Emma Hitt, PhD

July 16, 2010

July 16, 2010 (Atlanta, Georgia) — Nearly 5% of the population of Key West, Florida, showed evidence of recent exposure to dengue virus in 2009, according to a study from the Centers for Disease Control and Prevention (CDC).

Glen R. Gallagher, from the CDC's National Center for Zoonotic, Vector-Borne, and Enteric Diseases (NCVED), in Puerto Rico, and colleagues from the Florida Department of Health presented the findings in a poster session here at the International Conference on Emerging Infectious Diseases 2010.

First Dengue Fever Reports Surfaced in September 2009

"After a 75-year absence, dengue virus reemerged in Florida in 2009," the authors note in their abstract. Three cases of dengue fever were transmitted within Key West and were reported in early September 2009. The initial case was recorded by a New York state physician who suspected dengue in a patient whose only recent travel had been to Key West. Within the subsequent 2 weeks, 2 dengue infections in Key West residents without recent travel were reported and confirmed. By the end of 2009, 27 cases had been identified.

As a result of these reports, the Florida Department of Health conducted a seroprevalence study in which 240 participants completed a questionnaire to ascertain their risk for previous dengue exposure and provided a blood sample.

Blood samples were tested for the presence of virus or evidence of a previous dengue infection. In addition, enzyme-linked immunosorbent assay was used to detect antidengue immunoglobulin (Ig)M and IgG antibodies, indicative of recent infection. Serum from participants who reported febrile symptoms within the previous 7 days also underwent molecular testing for dengue nonstructural protein 1 to identify acute infections. The infecting dengue serotype was determined for all IgM- and IgG-positive samples.

Of the survey participants, 41% showed evidence of a previous infection, and 13 participants showed evidence of either an acute, recent, or presumptive recent dengue infection.

Nearly 5% Incidence of Acute or Recent Dengue Infection

On the basis of these findings, the weighted estimate of acute and recent infections for the study was 4.9% (95% confidence interval, 1.8 - 7.9). Dengue virus serotype 1 was determined to be the predominant serotype, which was genetically similar to a previously identified strain from Mexico.

"The message for clinicians is to put dengue in your differential diagnoses if a patient presents with acute febrile illness, rash, and retroorbital pain," Harold Margolis, MD, chief of the dengue branch, NCVED, at CDC, told Medscape Medical News in a phone interview. "Consider also where your patient has traveled. The most common cause of febrile illness in patients returning from Asia and Latin America is dengue, not malaria."

He added that patients should be monitored for hemorrhagic shock, which typically occurs as the fever is disappearing. At that point, fluid management is indicated.

According to Dr. Margolis, it is unclear if or how the dengue virus will spread. "There are places in the world, such as Southern Taiwan and Queensland in Northern Australia, where the dengue virus gets reintroduced and dies out annually," he said. "We don't know what has happened in the Keys — whether this was an isolated introduction or whether it has been there for a while and has gone unnoticed. Dengue is a highly underrecognized illness, and it could possibly have been there for some period of time," Dr. Margolis said.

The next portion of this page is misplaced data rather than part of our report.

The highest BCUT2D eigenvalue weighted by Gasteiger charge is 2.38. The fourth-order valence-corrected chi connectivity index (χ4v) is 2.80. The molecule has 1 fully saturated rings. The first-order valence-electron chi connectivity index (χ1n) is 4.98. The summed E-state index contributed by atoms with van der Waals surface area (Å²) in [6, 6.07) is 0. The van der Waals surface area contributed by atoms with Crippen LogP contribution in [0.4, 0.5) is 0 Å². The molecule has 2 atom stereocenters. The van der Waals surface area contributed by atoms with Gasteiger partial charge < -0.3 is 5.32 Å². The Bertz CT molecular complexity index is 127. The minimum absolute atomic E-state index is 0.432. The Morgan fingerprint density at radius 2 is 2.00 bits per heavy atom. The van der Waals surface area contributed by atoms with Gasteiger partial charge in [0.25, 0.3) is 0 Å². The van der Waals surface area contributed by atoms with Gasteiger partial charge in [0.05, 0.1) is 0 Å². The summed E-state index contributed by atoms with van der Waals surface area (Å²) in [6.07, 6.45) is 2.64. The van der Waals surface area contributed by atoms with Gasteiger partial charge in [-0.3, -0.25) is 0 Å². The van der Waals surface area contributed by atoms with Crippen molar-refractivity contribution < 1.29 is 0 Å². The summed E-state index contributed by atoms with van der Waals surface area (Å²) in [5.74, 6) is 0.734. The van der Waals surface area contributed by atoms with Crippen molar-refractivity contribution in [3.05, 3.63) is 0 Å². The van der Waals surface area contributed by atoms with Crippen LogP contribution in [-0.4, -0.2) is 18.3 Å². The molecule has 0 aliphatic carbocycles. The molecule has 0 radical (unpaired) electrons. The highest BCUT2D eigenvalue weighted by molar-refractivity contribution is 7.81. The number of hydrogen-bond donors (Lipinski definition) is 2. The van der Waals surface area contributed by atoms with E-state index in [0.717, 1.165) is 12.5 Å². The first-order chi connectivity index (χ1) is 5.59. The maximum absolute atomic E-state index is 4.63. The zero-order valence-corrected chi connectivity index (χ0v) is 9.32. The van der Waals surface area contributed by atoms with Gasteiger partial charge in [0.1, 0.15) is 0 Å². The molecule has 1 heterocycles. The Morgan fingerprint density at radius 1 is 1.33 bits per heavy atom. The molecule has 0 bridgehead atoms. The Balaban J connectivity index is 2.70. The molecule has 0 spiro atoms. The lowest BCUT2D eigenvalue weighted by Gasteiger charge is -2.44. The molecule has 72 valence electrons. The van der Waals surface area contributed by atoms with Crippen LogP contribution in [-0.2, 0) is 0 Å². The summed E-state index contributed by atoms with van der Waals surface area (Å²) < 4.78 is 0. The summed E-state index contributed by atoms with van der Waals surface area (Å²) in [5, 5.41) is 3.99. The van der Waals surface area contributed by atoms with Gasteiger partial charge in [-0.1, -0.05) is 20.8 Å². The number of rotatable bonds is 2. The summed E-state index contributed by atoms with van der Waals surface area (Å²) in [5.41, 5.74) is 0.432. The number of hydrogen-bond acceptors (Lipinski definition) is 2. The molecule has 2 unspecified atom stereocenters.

Independent commentator Michael S. Diamond, MD, PhD, professor of internal medicine and dengue researcher at Washington University, in St. Louis, Missouri, pointed out that the findings are not too surprising, since dengue was "previously endemic in parts of the United States and has intermittently surfaced in Florida and Texas."

Most Dengue Symptoms Are Subclinical

He told Medscape Medical News that many dengue infections are either subclinical or mild, and difficult to distinguish from common "flu-like" illnesses. "In the field, we think of it as a pyramid, with many of the mild cases on the bottom (higher percentage) and only a smaller number of severe cases (lower percentage) on the top," he said.

Dr. Diamond added that dengue is transmitted from mosquito to human to mosquito, so it has the potential for rapid outbreaks if enough mosquitoes get infected. "It is not uncommon in outbreak settings to have an incidence of 5% or more, with a significant fraction not aware they have been infected," he said.

Not Possible to Predict Spread

According to Dr. Diamond, it is not possible to predict the spread of dengue since the humans and mosquitoes are present, but the ecological factors are complicated. Clinicians should be aware that if febrile illnesses occur during peak mosquito season, dengue may occur." As of now there is no approved treatment or vaccine," he said.

He also pointed out that the greatest risk for severe disease occurs after the second infection with dengue. Thus, if "dengue is present in the community, for now the prudent message should be to initiate behaviors that minimize mosquito bites," such as draining standing water, using repellants, and wearing long-sleeved clothing.

According to background information from the CDC, dengue is the most common virus transmitted worldwide by mosquitoes and causes an estimated 50 million to 100 million infections and 25,000 deaths each year. No cases of dengue were reported from 1946 to 1980 in the continental United States. The last outbreak in Florida was in 1934.

The researchers and commentator have disclosed no relevant financial relationships.

International Conference on Emerging Infectious Diseases (ICEID) 2010. Presented July 13, 2010.